Wa State

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Wa State

Meung Vax
A horizontal triband (blue, red, blue) with a white 9-pointed star in the center
Flag
Projection showing Wa State in green and Myanmar (Burma) in dark grey
Wa State, as claimed by the UWSA (green),
within Myanmar (dark grey).
Capital
and largest city
Pangkham
22°10′N 99°11′E / 22.167°N 99.183°E / 22.167; 99.183
Recognised regional languages
Spoken languages
GovernmentOne-party rule
• President
Bao Youxiang (Tax Log Pang)[1]
Xiao Mingliang[2]
Independence from Myanmar
• Declared
17 April 1989
• Officially administrated as the Wa Self-Administered Division
20 August 2010
• Recognition
Unrecognized
Area
• 
30,000 km2 (12,000 sq mi)
• Water (%)
negligible
Population
• Estimate
558,000[citation needed]
• Density
32.8/km2 (85.0/sq mi)
CurrencyRenminbi
Time zoneUTC+06:30 (MMT)
Driving sideright
Calling code+95 73

Wa State (Wa: Meung Vax or Meung Va; Chinese: 佤邦; pinyin: Wǎ Bāng; Burmese: ဝပြည်နယ်) is an unrecognised State of Myanmar (Burma) that is currently subsumed under the official Wa Special Region 2 of northern Shan State.[3][4] The administrative capital is Pangkham (Chinese: 邦康; pinyin: Bāngkāng, formerly known as Panghsang, 邦桑). The name Wa derives from the Wa ethnic group, who speak a language in the Austroasiatic family of languages.

Many of the Wa are animists, and a small proportion of the population follows a derivative of either Buddhism or Christianity. The Wa were once known as the "Wild Wa" by the British due to their practice of headhunting.[5]

Politics and society[edit]

Wa State is divided into northern and southern regions which are separated from one another, with the 13,000 km2 (5,000 sq mi) southern region bordering Thailand and consisting of 200,000 people.[6] The total area of the region controlled by the Wa State is 17,000 km2 (6,600 sq mi). Political leaders of the Wa State are mostly ethnic Wa people. The government of the Wa State emulates many political features of the government of China, having a Central Committee and a central party known as the United Wa State Party. Whilst the Wa State is de facto highly autonomous from the control of the central Myanmar government,[7][8] their relationship is based on peaceful coexistence and the Wa State recognises the sovereignty of the central government over all of Myanmar.[6]

The working language of the Wa State government is Chinese.[9][10][11] Southwest Mandarin and Wa are widely spoken by the population, with the language of education being Standard Mandarin Chinese. Television broadcasts within the Wa State are broadcast in Standard Chinese and Wa. Commodities within the Wa State are brought over from China, and the Renminbi is used for exchanges. China Mobile has cellular coverage over some parts of the Wa State.[6]

History[edit]

For a long time, headman tribes were dispersed around the Wa mountainous area, with no unified governance. During the Qing dynasty, the region became separated from the tribal military control of the Dai people. British rule in Burma did not administer the Wa States[12] and the border with China was left undefined.[13]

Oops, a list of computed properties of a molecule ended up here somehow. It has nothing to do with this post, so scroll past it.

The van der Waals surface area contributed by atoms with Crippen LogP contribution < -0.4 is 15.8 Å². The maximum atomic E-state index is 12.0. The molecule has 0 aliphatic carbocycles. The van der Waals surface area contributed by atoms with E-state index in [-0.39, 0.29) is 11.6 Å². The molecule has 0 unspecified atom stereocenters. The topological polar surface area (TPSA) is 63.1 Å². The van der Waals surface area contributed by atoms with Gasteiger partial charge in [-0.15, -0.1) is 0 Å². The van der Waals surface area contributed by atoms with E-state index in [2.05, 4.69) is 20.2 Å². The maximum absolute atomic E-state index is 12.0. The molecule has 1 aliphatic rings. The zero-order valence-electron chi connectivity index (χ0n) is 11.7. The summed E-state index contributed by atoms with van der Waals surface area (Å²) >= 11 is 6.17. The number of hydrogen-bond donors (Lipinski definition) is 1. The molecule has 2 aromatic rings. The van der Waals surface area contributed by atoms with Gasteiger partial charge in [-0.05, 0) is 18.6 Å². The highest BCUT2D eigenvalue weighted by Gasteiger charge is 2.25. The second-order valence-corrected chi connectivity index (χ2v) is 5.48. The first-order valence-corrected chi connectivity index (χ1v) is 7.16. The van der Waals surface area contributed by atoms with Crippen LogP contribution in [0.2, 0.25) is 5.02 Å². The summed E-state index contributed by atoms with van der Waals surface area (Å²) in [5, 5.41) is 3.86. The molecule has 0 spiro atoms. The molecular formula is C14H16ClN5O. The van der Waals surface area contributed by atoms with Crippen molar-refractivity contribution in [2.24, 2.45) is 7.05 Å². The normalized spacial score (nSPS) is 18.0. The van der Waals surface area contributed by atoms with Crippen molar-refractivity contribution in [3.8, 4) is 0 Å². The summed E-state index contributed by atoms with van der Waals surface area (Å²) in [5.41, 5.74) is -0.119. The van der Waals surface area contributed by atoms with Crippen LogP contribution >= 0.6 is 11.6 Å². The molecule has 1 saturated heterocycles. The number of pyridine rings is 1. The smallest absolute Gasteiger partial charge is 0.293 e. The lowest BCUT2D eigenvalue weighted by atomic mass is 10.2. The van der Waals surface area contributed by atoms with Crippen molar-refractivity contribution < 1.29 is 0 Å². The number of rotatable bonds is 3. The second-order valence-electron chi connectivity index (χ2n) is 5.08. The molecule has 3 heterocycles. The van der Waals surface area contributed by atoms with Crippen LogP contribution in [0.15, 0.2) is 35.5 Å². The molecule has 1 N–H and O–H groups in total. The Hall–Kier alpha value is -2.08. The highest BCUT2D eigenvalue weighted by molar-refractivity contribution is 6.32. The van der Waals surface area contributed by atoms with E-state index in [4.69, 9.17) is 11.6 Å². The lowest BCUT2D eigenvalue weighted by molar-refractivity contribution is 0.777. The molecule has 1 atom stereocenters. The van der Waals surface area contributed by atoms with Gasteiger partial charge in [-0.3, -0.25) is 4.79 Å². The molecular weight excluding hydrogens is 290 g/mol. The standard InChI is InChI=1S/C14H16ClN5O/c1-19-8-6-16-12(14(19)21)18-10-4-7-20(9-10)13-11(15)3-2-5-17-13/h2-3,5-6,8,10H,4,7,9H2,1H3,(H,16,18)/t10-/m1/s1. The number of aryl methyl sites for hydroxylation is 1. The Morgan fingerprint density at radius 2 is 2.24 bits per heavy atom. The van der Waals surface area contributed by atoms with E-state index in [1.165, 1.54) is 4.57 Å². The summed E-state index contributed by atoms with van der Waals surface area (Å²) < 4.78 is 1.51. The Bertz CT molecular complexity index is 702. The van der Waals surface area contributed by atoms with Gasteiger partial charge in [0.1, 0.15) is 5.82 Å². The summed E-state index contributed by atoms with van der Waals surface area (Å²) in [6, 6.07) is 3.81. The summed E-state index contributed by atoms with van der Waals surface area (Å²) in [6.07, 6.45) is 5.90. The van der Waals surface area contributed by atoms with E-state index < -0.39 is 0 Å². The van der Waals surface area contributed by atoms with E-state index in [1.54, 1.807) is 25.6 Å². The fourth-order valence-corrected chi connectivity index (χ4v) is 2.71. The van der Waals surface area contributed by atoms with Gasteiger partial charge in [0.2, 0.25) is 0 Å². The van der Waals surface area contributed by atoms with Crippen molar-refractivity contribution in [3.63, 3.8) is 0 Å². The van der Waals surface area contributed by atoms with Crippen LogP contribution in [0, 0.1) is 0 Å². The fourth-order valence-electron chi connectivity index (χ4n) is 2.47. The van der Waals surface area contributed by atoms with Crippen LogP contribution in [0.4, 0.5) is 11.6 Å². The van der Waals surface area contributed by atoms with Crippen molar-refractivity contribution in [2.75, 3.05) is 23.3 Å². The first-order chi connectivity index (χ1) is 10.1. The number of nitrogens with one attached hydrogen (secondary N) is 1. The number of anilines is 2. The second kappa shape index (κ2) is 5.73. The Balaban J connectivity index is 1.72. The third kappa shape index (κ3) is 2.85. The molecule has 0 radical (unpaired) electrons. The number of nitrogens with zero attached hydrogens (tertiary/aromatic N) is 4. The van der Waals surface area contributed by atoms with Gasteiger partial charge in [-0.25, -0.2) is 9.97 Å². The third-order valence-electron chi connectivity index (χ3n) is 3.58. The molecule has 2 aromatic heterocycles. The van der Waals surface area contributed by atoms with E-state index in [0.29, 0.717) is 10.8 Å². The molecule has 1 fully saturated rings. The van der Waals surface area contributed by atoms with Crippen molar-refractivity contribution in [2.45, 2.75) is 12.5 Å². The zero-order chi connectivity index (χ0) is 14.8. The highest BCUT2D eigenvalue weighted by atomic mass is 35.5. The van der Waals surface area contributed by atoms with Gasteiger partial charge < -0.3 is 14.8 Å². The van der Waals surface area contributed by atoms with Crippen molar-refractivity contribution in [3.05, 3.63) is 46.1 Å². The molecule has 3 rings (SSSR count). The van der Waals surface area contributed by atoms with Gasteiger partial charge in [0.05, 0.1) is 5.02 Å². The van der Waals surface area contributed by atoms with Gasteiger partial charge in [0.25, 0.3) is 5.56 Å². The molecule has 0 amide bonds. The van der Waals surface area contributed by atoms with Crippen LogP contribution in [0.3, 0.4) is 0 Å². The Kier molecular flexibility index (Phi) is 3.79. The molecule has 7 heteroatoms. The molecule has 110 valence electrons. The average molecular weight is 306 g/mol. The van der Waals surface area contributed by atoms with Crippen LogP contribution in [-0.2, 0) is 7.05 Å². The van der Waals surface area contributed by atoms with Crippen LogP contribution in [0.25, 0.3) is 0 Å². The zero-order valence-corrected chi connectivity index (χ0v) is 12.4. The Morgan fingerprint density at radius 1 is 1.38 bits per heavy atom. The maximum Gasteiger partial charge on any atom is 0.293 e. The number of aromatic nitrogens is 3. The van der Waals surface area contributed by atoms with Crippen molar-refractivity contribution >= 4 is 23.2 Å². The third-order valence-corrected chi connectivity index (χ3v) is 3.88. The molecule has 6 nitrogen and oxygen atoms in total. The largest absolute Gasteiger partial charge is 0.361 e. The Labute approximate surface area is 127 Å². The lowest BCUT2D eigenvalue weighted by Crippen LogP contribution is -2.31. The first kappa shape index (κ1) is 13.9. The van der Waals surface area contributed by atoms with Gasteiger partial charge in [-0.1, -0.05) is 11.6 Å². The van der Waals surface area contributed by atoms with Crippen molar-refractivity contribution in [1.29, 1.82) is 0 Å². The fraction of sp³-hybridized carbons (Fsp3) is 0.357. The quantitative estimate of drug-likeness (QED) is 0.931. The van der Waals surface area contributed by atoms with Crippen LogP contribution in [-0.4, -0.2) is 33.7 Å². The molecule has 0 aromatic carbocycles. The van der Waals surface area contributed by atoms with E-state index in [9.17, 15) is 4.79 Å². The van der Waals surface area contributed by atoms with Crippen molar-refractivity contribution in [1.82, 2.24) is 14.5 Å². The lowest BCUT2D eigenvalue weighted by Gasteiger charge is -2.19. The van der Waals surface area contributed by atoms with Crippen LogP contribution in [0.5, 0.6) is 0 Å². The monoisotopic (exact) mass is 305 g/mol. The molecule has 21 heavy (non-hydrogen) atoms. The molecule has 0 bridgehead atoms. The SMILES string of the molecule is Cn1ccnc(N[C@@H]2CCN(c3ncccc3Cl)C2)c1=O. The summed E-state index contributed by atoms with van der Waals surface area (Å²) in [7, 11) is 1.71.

From the late 1940s, during the Chinese Civil War, remnants of the Chinese National Revolutionary Army retreated to territory within Burma as the communists took over mainland China. Within the mountain region Kuomintang forces of the Eighth Army 237 division and 26th Army 93 division held their position for two decades in preparation for a counterattack towards mainland China. Under pressure from the United Nations, the counterattack was cancelled and the army was recalled to northern Thailand and later back to Taiwan; however, some troops decided to remain within Burma. East of the Salween river, indigenous tribal guerilla groups exercised control with the support of the Burmese Communist Party.

During the 1960s, the Burmese Communist Party lost its base of operations within central Burma, and with the assistance of the Chinese communists, expanded within the border regions. Many intellectual youths from China joined the Burmese Communist Party, and these forces also absorbed many local guerillas.[14] The Burmese communists gained control over Pangkham, which became their base of operations.

At the end of the 1980s, the ethnic minorities of northeast Burma became politically separated from the Burmese Communist Party. On 17 April 1989, Bao Youxiang's armed forces announced their separation from the Burmese Communist Party, and formed the United Myanmar Ethnics Party, which later became the United Wa State Party. On 18 May, the Wa State and Myanmar military junta formed a ceasefire agreement.

Tensions between the central government and Wa state were heightened in 2009.[15] During this time, peace initiative proposals by the Wa State were rejected by the Myanmar government.[16] The government warned on 27 April 2010 that the WHP program could push Myanmar and the Wa State into further conflict.[17]

Communism[edit]

After the Communist Party of Burma lost control of its bases in central Burma in the late 1960s, it re-established itself in the northeast including Wa State, with the support of China. The Wa, like other ethnic groups were fighting for autonomy from Burma, and supported the CPB. They eventually rebelled along with the Kokang against the Burmese communist leadership, which was forced into exile across the Chinese border, at the time of the 8888 Uprising in mainland Burma. Following the subsequent collapse of the Burma Socialist Programme Party (BSPP) rule under Ne Win in Burma, the WNO made ceasefire and peace agreements with the new military regime, the State Law and Order Restoration Council (SLORC).

Subdivisions[edit]

Wa State comprises seven districts (townships) of what the Myanmar government officially deems as the Shan State. Internally, Wa State administers 15 districts within its territory.

The southern sector is not part of the traditional Wa territory but grant in 1989 by the then Burmese government for UWSA's cooperation in the war against Khun Sa.[18] These territories were originally inhabited by the Austroasiatic Tai Loi peoples, and now also Wa and Shan peoples.

Geography and economy[edit]

Map of the Wa State